[quote=Br. Rich SFO]The Scripture is not intended to be literal. It illustrates that we must remove or avoid all “things” that cause us to be tempted to sin.
I totally agree. Jesus was not making a case for revisionist moral theology.
You mistakenly frame the above passage from Mark 9 [43 If your hand causes you to sin, cut it off. It is better for you to enter into life maimed than with two hands to go into Gehenna, [/color]10 into the unquenchable fire…] as Jesus having a sinner choose between perpetuating in a pattern of sinful behavior [font=Arial]or choosing an action that is intrinsically evil (self-mutilation). Jesus is actually presenting the choice between the consequence of dying in unrepentant serious sin and taking the necessary measures to break with the occasion of sin. I believe that the point Jesus is making here is not to prescribe or condone or make a proportionalist rationale for choosing an intrinsic evil. Rather, pointing out the reality that given the choice between the consequence of dying in the state of serious sin (eternal damnation) versus decisively breaking with the mechanism/infrastructure that facilitates the occasion of sin; one should choose the latter. In the case that this would ultimately entail self-mutilation (last resort) to enable that person to break with the bondage of mortal sin, then, then I believe that Jesus is prescribing the choice between the lesser of two evils, which is morally permissible. Regardless, Jesus assuredly was not presenting the proportionalist principle of “proportionate good”; i.e., there is no proportionalist “loophole” for one to choose an evil (ex, contraception for “medical reasons”) that good may come of it. [/font]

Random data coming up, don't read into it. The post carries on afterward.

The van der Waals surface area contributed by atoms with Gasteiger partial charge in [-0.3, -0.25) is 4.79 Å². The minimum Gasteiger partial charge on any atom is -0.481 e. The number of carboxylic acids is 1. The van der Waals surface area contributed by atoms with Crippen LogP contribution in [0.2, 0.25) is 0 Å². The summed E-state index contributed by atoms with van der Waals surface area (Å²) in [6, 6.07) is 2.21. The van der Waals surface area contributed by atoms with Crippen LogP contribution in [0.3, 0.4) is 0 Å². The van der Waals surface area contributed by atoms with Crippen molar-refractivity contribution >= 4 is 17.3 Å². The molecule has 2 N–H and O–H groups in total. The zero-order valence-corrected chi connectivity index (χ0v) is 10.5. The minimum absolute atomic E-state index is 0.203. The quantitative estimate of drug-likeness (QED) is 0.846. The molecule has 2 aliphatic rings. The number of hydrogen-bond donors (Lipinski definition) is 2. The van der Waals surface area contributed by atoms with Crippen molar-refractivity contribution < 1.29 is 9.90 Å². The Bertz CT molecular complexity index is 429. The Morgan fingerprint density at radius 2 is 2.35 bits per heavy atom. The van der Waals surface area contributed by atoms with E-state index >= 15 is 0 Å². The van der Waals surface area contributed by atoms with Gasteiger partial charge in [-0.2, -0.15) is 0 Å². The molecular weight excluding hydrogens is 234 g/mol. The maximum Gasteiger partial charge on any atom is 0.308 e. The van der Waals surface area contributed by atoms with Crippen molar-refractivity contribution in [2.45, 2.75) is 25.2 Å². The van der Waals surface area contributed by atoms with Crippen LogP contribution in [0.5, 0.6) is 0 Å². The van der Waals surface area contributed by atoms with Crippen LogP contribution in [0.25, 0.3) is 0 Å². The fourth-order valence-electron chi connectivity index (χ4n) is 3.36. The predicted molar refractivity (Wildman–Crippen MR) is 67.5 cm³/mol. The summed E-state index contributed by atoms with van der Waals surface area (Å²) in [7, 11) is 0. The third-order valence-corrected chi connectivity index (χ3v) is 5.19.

[/font]I recall the hiker in some western USA state last summer whose arm became lodged in under a rock. He ultimately had to choose to amputate/sever his arm his to save his life. In this sense, this was not a case of self-mutilation, but self-amputation in service of saving his life – if you can see the analogy here.